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StubHub sues Ticketmaster, Golden State Warriors, in battle of scalpers

Golden State Warriors guard Stephen Curry (30) after scoring against the Washington Wizards during the second half of a game in Oakland, Calif., on March 23. (Jeff Chiu/AP)

Can a sports team force fans to buy secondhand tickets from a specific scalper?

That’s the question StubHub has asked a U.S. district court to answer. The popular ticketing company filed suit against the Golden State Warriors and Ticketmaster on Sunday in the Northern District of California. StubHub alleges the Warriors and Ticketmaster are part of an “anticompetitive scheme” because the team allegedly “cancelled or threatened to cancel” secondhand tickets not purchased through Ticketmaster.

“In short, Defendants have offered a Hobson’s Choice to Warriors fans: use Ticketmaster’s Secondary Ticket Exchange exclusively or forfeit your Warriors tickets altogether,” StubHub’s complaint read. “To Warriors fans, this is effectively no choice at all.”

The suit says that, as a result of the policy, which was instituted in 2012, the number of Warriors tickets listed on Stubhub has declined by 80 percent in the past year. The result? Higher prices.

“If the anticompetitive actions complained of herein are not stopped, Ticketmaster is likely to seek to replicate them with other teams and entertainment venues throughout the United States, restricting more consumers,” the suit reads. “… As a result, millions of Americans will find themselves captive to a monopoly.”

StubHub alleged the Warriors have been none too subtle in steering season-ticket holders toward Ticketmaster. Complaints that selling season tickets through Ticketmaster was too difficult were met with harsh words.

“The representative pushed back intractably: ‘Well, you’d better figure out how to get on [Ticketmaster’s secondhand retailer] Tickets Now quickly,’ ” the suit read. “According to the season ticketholder, ‘it was more of a threat than a suggestion or a recommendation.’ ”

Another ticket holder noted the policy “seemed more like a Mafia tactic … than [that of] a supposedly fan friendly sports franchise.”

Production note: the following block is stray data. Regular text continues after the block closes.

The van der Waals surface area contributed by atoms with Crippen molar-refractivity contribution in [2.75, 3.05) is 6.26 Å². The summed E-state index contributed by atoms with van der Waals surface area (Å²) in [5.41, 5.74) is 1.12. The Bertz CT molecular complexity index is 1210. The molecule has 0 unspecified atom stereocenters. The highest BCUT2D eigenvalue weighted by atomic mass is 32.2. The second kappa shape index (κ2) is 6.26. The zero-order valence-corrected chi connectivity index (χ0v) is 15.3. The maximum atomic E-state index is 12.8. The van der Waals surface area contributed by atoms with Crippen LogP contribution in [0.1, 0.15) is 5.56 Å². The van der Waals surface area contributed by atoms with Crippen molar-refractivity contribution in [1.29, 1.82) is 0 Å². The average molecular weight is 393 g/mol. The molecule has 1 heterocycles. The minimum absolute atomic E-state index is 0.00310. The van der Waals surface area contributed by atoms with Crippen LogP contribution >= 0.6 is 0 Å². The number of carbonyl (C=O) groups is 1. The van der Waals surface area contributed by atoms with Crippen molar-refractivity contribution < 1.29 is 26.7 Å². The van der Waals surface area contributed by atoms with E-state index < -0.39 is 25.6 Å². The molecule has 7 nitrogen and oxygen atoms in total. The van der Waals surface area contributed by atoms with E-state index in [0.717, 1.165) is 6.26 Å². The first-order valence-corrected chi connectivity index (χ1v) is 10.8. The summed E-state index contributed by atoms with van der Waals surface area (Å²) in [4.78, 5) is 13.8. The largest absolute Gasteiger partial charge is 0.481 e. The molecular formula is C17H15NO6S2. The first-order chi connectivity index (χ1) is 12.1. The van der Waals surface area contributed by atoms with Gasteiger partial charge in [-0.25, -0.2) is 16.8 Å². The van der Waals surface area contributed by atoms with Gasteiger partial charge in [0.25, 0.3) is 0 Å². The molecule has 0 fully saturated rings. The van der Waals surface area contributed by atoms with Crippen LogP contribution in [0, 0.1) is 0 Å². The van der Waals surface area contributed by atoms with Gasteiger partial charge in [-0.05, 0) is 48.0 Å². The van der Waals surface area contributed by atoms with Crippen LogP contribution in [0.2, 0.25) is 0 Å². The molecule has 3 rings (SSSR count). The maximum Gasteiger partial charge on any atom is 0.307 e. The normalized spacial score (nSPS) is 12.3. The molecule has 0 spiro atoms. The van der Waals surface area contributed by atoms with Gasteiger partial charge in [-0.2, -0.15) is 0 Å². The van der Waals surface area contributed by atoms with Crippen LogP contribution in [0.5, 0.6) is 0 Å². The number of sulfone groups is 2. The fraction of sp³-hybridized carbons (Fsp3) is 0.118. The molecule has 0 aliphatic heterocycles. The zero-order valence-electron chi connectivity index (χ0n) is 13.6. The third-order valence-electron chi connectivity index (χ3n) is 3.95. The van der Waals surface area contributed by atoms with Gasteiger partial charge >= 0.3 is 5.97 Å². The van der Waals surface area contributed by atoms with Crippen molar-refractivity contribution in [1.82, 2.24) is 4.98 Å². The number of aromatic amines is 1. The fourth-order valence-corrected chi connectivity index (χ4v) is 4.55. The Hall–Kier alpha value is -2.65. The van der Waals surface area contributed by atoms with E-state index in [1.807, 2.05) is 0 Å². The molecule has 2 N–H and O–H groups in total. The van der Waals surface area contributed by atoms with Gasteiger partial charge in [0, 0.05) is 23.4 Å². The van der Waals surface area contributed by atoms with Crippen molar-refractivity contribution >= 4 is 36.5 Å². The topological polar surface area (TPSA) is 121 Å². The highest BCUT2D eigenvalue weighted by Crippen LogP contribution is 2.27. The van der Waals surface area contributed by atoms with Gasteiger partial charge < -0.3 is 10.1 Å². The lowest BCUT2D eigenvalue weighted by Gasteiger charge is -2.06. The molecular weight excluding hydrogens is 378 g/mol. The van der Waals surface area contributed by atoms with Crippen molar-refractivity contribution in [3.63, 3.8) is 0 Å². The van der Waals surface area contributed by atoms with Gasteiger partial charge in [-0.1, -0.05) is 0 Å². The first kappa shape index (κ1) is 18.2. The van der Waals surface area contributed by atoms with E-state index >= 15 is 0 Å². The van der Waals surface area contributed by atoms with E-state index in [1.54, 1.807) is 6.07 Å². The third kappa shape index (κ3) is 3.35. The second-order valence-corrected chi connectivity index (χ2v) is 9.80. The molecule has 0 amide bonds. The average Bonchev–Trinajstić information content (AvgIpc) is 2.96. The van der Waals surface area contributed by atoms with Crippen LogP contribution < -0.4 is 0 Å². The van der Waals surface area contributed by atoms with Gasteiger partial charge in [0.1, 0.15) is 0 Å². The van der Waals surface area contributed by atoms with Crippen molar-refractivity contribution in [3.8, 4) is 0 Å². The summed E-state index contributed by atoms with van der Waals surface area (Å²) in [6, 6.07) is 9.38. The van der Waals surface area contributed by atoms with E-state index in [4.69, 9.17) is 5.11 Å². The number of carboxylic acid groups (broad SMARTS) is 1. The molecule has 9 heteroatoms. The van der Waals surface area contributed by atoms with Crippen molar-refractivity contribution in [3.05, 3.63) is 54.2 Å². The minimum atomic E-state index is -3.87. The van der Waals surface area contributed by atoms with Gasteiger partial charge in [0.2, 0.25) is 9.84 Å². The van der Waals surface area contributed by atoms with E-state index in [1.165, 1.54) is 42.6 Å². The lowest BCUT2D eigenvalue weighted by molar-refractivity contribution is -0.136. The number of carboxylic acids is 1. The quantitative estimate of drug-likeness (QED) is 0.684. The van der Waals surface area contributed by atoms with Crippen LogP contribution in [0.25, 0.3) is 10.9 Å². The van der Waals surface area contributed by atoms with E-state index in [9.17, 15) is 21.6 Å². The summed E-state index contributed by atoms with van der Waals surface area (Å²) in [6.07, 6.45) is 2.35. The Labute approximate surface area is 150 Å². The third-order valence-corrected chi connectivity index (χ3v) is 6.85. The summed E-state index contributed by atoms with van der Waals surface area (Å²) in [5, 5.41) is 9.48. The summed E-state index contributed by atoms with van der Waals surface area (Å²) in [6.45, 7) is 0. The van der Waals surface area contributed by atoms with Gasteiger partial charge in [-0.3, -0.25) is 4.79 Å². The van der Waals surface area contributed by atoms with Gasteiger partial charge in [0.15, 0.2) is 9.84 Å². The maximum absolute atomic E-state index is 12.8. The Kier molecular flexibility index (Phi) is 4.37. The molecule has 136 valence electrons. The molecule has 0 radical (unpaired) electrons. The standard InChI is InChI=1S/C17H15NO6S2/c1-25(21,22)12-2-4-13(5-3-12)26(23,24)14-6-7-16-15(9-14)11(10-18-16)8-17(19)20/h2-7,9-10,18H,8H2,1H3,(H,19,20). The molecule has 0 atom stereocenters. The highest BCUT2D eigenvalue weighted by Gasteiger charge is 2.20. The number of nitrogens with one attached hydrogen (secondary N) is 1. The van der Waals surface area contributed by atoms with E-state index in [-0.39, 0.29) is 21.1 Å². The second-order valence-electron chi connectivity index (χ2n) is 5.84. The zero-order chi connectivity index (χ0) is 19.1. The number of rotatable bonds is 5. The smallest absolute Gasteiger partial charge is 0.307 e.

StubHub, owned by eBay, said that it took what was once known as scalping out of the parking lots outside of big games and on to the Internet, making it respectable. In 2013, ABC called the company “the ticket scalper of the digital age.”

“StubHub helped to transform reselling from an often unreliable and economically dangerous activity to a legitimate and safe one,” the suit read.

The suit also pointed out that Ticketmaster was sued by the Federal Trade Commission in 2010 after it used “deceptive bait-and-switch tactics” to sell Bruce Springsteen tickets at inflated prices. That suit resulted in a settlement that included refunds to fans.

“Buying tickets should not be a game of chance,” FTC Chairman Jon Leibowitz said at the time. “Ticketmaster’s refrain is that it sold through TicketsNow to give consumers more choices. But when you steer consumers to your resale Web sites without clear disclosures, and they unknowingly buy tickets at higher prices, they’ll be left with a sour note.”

Ticketmaster and the Warriors declined to comment to ESPN, which first reported the story. The Warriors, currently leading the NBA’s Western conference, have more than 10,000 people on their season-ticket waiting list. Just getting on that list costs $100.

“We’re not trying to be the industry pariah, but when actions like these are associated with the business impact that we’ve seen, and the outcry comes from fans who are saying ‘our hands are tied,’ we are left with no choice,” StubHub’s general counsel, Michelle Fang, told ESPN.